Just call me a shameless fanatic.
When I transferred schools the beginning of junior high, I nearly combusted seeing Trav walk down the hall. There he was, my idol. We “went out” for a week in 7th grade and then he broke up with me (that whole scene: have your friend call, with you on three-way, and break up for you. I cried into my pillow for weeks). It probably went south when I started naming our imaginary, future children on day 2. (I’m kidding…a little)
We were great friends (and frenemies too) through junior high. But it wasn’t until we were fifteen that it would all come together. (think I put a spell on you…)
Really, though (he totally pursued me and said I love you first)…it just clicked and the rest is history…
We were crazy in love. And when we decided to get married straight out of high school it was hard for people to accept. “Are you pregnant? You’re not pregnant? Then why are you getting married at seventeen, you crazy person?!”
The disbelief was strong and overwhelming, but nevertheless we clasped hands and jumped: said our “I do’s” and shoved our meager belongings into the smallest U-haul they made and hit the highway headed to the big City.
We arrived on the doorstep of our much too expensive apartment with sizable dreams and deflated, empty pockets. We probably held the belief as newlyweds that our love was tangible, capable of paying for the electricity and putting food in our bellies. Actually, I’m positive we did.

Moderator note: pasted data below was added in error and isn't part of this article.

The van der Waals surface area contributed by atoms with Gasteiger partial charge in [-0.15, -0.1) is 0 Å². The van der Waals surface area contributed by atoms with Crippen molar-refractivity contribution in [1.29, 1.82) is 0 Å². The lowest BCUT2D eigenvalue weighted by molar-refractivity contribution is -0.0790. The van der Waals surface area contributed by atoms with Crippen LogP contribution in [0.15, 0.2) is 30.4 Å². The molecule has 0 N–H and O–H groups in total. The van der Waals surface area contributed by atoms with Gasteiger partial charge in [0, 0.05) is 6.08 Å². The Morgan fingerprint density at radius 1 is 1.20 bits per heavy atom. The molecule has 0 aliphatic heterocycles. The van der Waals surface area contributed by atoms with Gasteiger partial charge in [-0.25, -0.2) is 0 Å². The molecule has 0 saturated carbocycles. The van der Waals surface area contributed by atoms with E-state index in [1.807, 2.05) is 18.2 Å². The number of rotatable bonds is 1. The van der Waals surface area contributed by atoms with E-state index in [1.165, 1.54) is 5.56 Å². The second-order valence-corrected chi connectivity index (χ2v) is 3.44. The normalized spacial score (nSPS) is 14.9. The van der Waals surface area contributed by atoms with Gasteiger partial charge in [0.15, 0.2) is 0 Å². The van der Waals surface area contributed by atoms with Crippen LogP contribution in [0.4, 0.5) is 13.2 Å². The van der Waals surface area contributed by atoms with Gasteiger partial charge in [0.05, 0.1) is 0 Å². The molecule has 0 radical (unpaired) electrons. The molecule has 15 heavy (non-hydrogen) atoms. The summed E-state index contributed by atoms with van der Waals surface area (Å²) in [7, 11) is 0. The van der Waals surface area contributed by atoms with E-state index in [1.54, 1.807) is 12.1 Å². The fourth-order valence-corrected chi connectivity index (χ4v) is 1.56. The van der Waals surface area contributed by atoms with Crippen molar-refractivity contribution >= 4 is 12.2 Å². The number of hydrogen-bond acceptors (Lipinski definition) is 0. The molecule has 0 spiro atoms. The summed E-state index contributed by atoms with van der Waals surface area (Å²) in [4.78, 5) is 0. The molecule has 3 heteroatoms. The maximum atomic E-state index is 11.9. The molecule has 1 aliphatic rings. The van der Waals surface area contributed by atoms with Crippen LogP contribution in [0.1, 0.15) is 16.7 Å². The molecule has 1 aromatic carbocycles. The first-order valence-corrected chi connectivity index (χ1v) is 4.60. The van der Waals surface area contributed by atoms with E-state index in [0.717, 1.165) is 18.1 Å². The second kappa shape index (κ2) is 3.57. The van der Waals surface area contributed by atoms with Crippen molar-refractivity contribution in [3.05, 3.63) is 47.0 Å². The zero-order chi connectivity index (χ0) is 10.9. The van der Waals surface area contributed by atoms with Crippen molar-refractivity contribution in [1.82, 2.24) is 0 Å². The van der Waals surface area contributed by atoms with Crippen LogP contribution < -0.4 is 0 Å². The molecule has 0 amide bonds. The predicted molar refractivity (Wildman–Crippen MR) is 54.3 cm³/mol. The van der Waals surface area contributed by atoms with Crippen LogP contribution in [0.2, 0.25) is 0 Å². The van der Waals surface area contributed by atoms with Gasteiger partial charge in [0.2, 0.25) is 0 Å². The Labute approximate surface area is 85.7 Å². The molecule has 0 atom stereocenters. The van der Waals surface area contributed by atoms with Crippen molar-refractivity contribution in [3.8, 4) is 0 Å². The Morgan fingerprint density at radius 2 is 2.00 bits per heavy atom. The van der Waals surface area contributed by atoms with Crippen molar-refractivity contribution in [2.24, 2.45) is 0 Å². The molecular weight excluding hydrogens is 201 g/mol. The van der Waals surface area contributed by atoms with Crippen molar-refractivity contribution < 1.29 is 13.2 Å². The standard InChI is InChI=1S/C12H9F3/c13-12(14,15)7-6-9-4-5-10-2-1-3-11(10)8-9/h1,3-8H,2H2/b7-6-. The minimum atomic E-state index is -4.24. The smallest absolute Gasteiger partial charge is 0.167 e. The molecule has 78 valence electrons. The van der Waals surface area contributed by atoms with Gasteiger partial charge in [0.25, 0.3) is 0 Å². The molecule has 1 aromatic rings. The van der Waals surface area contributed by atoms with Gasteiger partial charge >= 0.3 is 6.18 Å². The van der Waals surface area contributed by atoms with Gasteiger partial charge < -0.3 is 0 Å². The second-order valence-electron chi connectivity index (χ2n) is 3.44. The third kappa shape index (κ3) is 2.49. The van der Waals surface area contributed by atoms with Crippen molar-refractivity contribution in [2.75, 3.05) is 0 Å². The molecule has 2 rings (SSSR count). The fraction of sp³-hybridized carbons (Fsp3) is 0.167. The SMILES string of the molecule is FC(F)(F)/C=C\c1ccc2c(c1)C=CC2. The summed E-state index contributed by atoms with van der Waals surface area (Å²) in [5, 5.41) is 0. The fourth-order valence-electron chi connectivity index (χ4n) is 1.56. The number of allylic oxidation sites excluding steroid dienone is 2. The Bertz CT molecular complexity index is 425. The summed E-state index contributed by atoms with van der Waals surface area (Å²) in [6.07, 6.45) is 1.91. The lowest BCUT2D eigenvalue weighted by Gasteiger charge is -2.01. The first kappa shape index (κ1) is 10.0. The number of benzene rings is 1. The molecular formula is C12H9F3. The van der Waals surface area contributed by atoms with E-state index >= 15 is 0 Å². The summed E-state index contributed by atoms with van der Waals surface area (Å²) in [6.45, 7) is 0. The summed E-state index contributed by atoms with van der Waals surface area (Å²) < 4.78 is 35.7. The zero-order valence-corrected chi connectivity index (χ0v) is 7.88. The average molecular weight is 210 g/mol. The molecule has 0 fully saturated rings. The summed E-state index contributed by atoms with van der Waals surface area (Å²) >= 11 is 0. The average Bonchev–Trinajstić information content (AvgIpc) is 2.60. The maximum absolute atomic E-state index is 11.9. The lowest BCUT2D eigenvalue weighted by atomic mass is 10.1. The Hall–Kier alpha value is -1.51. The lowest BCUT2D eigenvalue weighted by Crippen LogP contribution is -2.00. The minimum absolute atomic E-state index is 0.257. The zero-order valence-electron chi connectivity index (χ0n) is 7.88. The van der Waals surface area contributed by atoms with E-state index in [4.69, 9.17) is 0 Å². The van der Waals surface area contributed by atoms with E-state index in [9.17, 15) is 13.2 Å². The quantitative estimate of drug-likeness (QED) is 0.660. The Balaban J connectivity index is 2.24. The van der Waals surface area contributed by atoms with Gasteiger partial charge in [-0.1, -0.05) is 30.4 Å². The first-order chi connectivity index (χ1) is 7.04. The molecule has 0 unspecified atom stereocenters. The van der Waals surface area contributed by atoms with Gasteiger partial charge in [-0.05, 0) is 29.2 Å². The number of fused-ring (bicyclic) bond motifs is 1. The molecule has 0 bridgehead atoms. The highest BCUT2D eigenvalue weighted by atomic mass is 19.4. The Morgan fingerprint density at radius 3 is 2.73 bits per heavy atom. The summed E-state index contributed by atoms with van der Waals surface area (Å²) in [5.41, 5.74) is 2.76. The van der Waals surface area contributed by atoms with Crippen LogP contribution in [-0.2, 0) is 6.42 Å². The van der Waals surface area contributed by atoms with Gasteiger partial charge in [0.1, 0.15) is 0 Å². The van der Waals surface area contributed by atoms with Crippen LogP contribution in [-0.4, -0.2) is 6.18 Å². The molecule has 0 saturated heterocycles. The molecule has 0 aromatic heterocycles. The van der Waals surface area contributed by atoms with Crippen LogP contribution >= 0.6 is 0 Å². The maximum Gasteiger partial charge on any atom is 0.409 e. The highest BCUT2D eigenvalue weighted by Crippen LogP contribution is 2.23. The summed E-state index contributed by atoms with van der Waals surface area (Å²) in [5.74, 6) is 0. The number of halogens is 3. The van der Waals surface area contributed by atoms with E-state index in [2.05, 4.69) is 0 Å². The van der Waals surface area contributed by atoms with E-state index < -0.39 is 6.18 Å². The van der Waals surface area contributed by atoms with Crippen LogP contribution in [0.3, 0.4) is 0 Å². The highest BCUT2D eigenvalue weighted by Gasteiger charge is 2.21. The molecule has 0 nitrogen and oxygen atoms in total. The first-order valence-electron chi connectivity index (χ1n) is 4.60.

That very first month, when our first bills started to arrive addressed with our newly conjoined names stamped in a depressive font on the front, we found that love does not keep you cool in the summer, nor buy ramen and hot dogs (no, not even the chicken kind. Ew.)
We were so naive, silly, and broke…
Fast forward to today, three days shy of celebrating twelve years of marriage and our naiveté is mildly corrupted and we’re still eating ramen, thankfully, by choice. And I still find myself swept up in my desire for Trav; the fangirl within me is still alive and creepy, staring at him long before he wakes.